I looked at investing into real estate through talented friends since college, but typically minimums were $25k to buy into one apartment complex. I discovered Fundrise as one of the first general access private real estate funds that had very low minimums and allowed me to invest into multifamily real estate across the US, so I invested in their Growth eREIT when it opened up years ago and have seen ~14% annual growth. This is not a liquid investment, so I’ve only been able to receive cash dividends but otherwise will sell when the fund concludes its life in another 5+ yrs. This was very much an example of investing $1 so I can spend $2+ in 10 yrs. 

Brokerage

  • Robinhood (RH) – I’m not a high-brow investor with super-sophisticated tools. Like you, if I want to buy just one share of a business you like, cost matters a lot. I personally like to keep costs low when I invest my money. Fees are an enemy of long term gains. Commission-free trading is great and it’s hard for me to take haters on it seriously. My first lesson as a kid was trading on Schwab back when trades were $7.95 and I started with $1000. I ended up losing $500 to commissions. Stupid mistake as a kid that was worth learning. Luckily I also forgot the password and left it alone and my first buys were AAPL and TSLA. Goes to show if you place your bets correctly and leave well enough alone, you’ll do just fine.
    • Some would say it’s unhealthy, but RH made options trading stupidly easy. Before RH, I didn’t really quite understand how options worked and how to make money with them. I usually just heard stories of how people blew themselves up. It’s worth learning about options trading if you’ve got the stomach and attention span for it to generate some outsized returns.
    • Personally, I stick with what people call LEAPS. While some people invest in short-term options, I like to invest in options that expire in 12+ months. I’m generally bad at guessing both velocity, which is direction (up or down) and speed (by when). LEAPS allow me to magnify my bets on companies I believe in longer-term with some leverage. It’s one of the few tools for me personally where I can invest $1k with the possibility of turning it into 5-10k, but only risk listing 1k. Coming from venture capital, I’m constantly looking for asymmetric bets (lose 1x, but gain 10x).
  • Schwab – I’m not actively on Schwab, but our financial advisor is a big fan as someone who came from a family office (dedicated investing office for people with way more commas in wealth than us). He’s managing our accounts using institutional tools the wealthy have access to. Schwab gives nearly universal access to every fund imaginable to custom tailor your portfolio to your needs. Oh and something he told me about I didn’t quite understand before is Schwab allows you to lend against your account value. Given interest rates today, this isn’t the worst option if you have some capital expense you need to make without selling your positions. I’ve heard Robinhood say they do this, but haven’t seen it.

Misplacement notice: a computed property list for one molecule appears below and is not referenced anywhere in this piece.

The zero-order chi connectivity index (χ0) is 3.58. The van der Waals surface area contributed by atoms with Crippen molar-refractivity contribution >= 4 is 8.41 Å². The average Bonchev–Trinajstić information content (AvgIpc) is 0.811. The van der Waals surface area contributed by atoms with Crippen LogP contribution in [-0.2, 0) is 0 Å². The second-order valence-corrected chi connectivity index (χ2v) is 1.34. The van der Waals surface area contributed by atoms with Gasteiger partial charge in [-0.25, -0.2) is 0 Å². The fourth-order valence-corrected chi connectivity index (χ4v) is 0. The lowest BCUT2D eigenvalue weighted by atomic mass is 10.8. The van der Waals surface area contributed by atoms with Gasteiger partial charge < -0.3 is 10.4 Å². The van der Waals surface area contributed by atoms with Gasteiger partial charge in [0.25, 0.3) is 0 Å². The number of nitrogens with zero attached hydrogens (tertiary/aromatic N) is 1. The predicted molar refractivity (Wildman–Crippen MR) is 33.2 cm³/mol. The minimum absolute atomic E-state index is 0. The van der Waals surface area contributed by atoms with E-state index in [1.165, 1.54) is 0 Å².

Crypto

  • Coinbase – For the longest time, I didn’t like Coinbase because the fees it’d charge me for each purchase of crypto when Robinhood would allow me to buy crypto commission-free. What makes the fee worth it on Coinbase is the access to multiple other tokens beyond BTC, ETH, and DOGE. Ex. I’m a fan of Uniswap, Numeraire, and Storj. On Robinhood, I don’t have access to these. Even more importantly I can’t transfer my BTC or ETH to any other wallets on Robinhood. If you want to move it off Robinhood, you need to liquidate it. Most importantly, Coinbase is more secure, works closely with regulators, and actually has customer service unlike many of the wallets and exchanges. For what it’s worth they’re also a public company ($COIN)
  • Metamask – This one is for people who want to get deep into crypto. Metamask is an ethereum (ETH) wallet letting you interact with decentralized applications. All the traders who want to begin doing more advanced things like “yield farming” or onboard into more advanced trading platforms like FTX (yes the sponsor of the Miami Heat Stadium)

What’s Next?

For me, “what should I invest in?” or “where should I invest my money?” is usually is code for “tell me what stock to invest in so we can get rich together.” If you’ll indulge me, I’d really love it if you replied with your investing situation and thoughts or a company you’re either interested in investing in or have invested in. I love discussing this stuff all day and learning about what people are seeing and their conviction (size of bet) in their observations.

If you do one thing after reading this, GET INVESTED. Time is the one advantage you have that is constantly depreciating. We gifted a friend’s one year old daughter $50 to invest in her future. Why? Because she’s a time multibillionaire if you’re counting in seconds. We want her to use it wisely!